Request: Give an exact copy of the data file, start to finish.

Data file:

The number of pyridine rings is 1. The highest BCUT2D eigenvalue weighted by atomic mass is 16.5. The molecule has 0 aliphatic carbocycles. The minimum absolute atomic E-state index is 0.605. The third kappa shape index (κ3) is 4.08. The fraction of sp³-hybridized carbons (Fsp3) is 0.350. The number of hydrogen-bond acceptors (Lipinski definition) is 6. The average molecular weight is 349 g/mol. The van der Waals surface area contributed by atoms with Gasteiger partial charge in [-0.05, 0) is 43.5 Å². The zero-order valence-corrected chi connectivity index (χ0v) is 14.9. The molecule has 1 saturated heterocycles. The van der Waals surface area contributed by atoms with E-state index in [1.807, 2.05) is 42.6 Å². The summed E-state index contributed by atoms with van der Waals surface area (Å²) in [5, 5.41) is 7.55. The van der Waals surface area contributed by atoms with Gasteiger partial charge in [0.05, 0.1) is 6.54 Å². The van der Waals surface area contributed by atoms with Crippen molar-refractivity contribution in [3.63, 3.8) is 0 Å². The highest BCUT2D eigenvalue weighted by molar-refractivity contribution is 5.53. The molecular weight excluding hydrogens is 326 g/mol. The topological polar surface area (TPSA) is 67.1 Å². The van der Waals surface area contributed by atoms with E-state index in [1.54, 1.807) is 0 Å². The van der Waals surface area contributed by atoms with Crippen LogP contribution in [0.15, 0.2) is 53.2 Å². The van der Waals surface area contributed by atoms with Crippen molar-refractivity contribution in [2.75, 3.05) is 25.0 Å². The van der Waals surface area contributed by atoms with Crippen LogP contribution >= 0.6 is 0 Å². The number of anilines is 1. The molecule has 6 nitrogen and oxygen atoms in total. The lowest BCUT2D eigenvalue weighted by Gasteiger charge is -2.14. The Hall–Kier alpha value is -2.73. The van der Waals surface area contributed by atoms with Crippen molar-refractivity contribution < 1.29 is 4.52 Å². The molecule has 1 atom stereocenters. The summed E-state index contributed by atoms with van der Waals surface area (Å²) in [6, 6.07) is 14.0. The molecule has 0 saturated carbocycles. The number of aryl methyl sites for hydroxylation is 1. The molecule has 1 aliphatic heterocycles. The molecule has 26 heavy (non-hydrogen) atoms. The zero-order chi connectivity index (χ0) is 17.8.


The number of pyridine rings is 1. The highest BCUT2D eigenvalue weighted by atomic mass is 16.5. The molecule has 0 aliphatic carbocycles. The minimum absolute atomic E-state index is 0.605. The third kappa shape index (κ3) is 4.08. The fraction of sp³-hybridized carbons (Fsp3) is 0.350. The number of hydrogen-bond acceptors (Lipinski definition) is 6. The average molecular weight is 349 g/mol. The van der Waals surface area contributed by atoms with Gasteiger partial charge in [-0.05, 0) is 43.5 Å². The zero-order valence-corrected chi connectivity index (χ0v) is 14.9. The molecule has 1 saturated heterocycles. The van der Waals surface area contributed by atoms with E-state index in [1.807, 2.05) is 42.6 Å². The summed E-state index contributed by atoms with van der Waals surface area (Å²) in [5, 5.41) is 7.55. The van der Waals surface area contributed by atoms with Gasteiger partial charge in [0.05, 0.1) is 6.54 Å². The van der Waals surface area contributed by atoms with Crippen molar-refractivity contribution in [3.63, 3.8) is 0 Å². The highest BCUT2D eigenvalue weighted by molar-refractivity contribution is 5.53. The molecular weight excluding hydrogens is 326 g/mol. The topological polar surface area (TPSA) is 67.1 Å². The van der Waals surface area contributed by atoms with E-state index in [1.54, 1.807) is 0 Å². The van der Waals surface area contributed by atoms with Crippen LogP contribution in [0.15, 0.2) is 53.2 Å². The van der Waals surface area contributed by atoms with Crippen molar-refractivity contribution in [2.75, 3.05) is 25.0 Å². The van der Waals surface area contributed by atoms with Crippen LogP contribution >= 0.6 is 0 Å². The number of anilines is 1. The molecule has 6 nitrogen and oxygen atoms in total. The lowest BCUT2D eigenvalue weighted by Gasteiger charge is -2.14. The Hall–Kier alpha value is -2.73. The van der Waals surface area contributed by atoms with Crippen molar-refractivity contribution < 1.29 is 4.52 Å². The molecule has 1 atom stereocenters. The summed E-state index contributed by atoms with van der Waals surface area (Å²) in [6, 6.07) is 14.0. The molecule has 0 saturated carbocycles. The number of aryl methyl sites for hydroxylation is 1. The molecule has 1 aliphatic heterocycles. The molecule has 26 heavy (non-hydrogen) atoms. The zero-order chi connectivity index (χ0) is 17.8.